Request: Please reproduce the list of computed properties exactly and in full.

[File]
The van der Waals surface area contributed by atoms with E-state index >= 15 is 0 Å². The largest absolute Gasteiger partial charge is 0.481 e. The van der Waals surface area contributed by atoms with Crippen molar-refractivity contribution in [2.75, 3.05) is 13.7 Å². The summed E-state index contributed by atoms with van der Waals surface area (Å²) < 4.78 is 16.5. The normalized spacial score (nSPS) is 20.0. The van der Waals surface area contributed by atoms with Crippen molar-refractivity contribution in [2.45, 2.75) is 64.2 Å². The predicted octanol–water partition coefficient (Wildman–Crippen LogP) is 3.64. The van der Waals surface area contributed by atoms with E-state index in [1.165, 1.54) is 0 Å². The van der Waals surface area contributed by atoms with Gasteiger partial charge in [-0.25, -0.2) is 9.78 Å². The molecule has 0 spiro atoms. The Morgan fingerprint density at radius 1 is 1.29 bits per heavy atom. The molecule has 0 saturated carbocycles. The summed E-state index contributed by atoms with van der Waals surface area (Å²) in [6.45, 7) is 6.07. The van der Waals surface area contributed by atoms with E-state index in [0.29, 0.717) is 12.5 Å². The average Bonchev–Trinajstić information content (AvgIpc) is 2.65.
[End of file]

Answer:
The van der Waals surface area contributed by atoms with E-state index >= 15 is 0 Å². The largest absolute Gasteiger partial charge is 0.481 e. The van der Waals surface area contributed by atoms with Crippen molar-refractivity contribution in [2.75, 3.05) is 13.7 Å². The summed E-state index contributed by atoms with van der Waals surface area (Å²) < 4.78 is 16.5. The normalized spacial score (nSPS) is 20.0. The van der Waals surface area contributed by atoms with Crippen molar-refractivity contribution in [2.45, 2.75) is 64.2 Å². The predicted octanol–water partition coefficient (Wildman–Crippen LogP) is 3.64. The van der Waals surface area contributed by atoms with E-state index in [1.165, 1.54) is 0 Å². The van der Waals surface area contributed by atoms with Gasteiger partial charge in [-0.25, -0.2) is 9.78 Å². The molecule has 0 spiro atoms. The Morgan fingerprint density at radius 1 is 1.29 bits per heavy atom. The molecule has 0 saturated carbocycles. The summed E-state index contributed by atoms with van der Waals surface area (Å²) in [6.45, 7) is 6.07. The van der Waals surface area contributed by atoms with E-state index in [0.29, 0.717) is 12.5 Å². The average Bonchev–Trinajstić information content (AvgIpc) is 2.65.